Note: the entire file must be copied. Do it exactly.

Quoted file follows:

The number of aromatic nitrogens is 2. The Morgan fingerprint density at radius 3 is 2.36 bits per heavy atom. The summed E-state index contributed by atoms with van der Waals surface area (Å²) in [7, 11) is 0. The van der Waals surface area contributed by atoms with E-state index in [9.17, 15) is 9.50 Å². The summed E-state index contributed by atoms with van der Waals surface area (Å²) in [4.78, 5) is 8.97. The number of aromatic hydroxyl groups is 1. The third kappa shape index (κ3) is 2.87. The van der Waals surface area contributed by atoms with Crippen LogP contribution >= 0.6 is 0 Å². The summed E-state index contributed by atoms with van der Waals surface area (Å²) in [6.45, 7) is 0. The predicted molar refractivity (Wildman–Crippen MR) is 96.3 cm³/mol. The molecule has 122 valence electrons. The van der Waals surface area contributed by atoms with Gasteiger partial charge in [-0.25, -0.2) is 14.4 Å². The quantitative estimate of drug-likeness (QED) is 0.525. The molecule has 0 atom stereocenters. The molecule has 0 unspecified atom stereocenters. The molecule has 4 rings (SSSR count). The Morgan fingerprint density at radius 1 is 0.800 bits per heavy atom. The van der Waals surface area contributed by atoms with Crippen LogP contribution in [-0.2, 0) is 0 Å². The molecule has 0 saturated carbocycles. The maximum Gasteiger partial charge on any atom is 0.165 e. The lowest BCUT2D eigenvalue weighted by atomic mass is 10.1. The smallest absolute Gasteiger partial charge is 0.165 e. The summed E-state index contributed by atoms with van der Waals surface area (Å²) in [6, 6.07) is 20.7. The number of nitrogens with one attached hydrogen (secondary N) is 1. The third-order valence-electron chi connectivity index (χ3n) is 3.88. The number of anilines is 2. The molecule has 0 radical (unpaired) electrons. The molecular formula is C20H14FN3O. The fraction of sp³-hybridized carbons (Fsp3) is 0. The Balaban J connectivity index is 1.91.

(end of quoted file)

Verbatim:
The number of aromatic nitrogens is 2. The Morgan fingerprint density at radius 3 is 2.36 bits per heavy atom. The summed E-state index contributed by atoms with van der Waals surface area (Å²) in [7, 11) is 0. The van der Waals surface area contributed by atoms with E-state index in [9.17, 15) is 9.50 Å². The summed E-state index contributed by atoms with van der Waals surface area (Å²) in [4.78, 5) is 8.97. The number of aromatic hydroxyl groups is 1. The third kappa shape index (κ3) is 2.87. The van der Waals surface area contributed by atoms with Crippen LogP contribution >= 0.6 is 0 Å². The summed E-state index contributed by atoms with van der Waals surface area (Å²) in [6.45, 7) is 0. The predicted molar refractivity (Wildman–Crippen MR) is 96.3 cm³/mol. The molecule has 122 valence electrons. The van der Waals surface area contributed by atoms with Gasteiger partial charge in [-0.25, -0.2) is 14.4 Å². The quantitative estimate of drug-likeness (QED) is 0.525. The molecule has 0 atom stereocenters. The molecule has 0 unspecified atom stereocenters. The molecule has 4 rings (SSSR count). The Morgan fingerprint density at radius 1 is 0.800 bits per heavy atom. The van der Waals surface area contributed by atoms with Crippen LogP contribution in [-0.2, 0) is 0 Å². The molecule has 0 saturated carbocycles. The maximum Gasteiger partial charge on any atom is 0.165 e. The lowest BCUT2D eigenvalue weighted by atomic mass is 10.1. The smallest absolute Gasteiger partial charge is 0.165 e. The summed E-state index contributed by atoms with van der Waals surface area (Å²) in [6, 6.07) is 20.7. The number of nitrogens with one attached hydrogen (secondary N) is 1. The third-order valence-electron chi connectivity index (χ3n) is 3.88. The number of anilines is 2. The molecule has 0 radical (unpaired) electrons. The molecular formula is C20H14FN3O. The fraction of sp³-hybridized carbons (Fsp3) is 0. The Balaban J connectivity index is 1.91.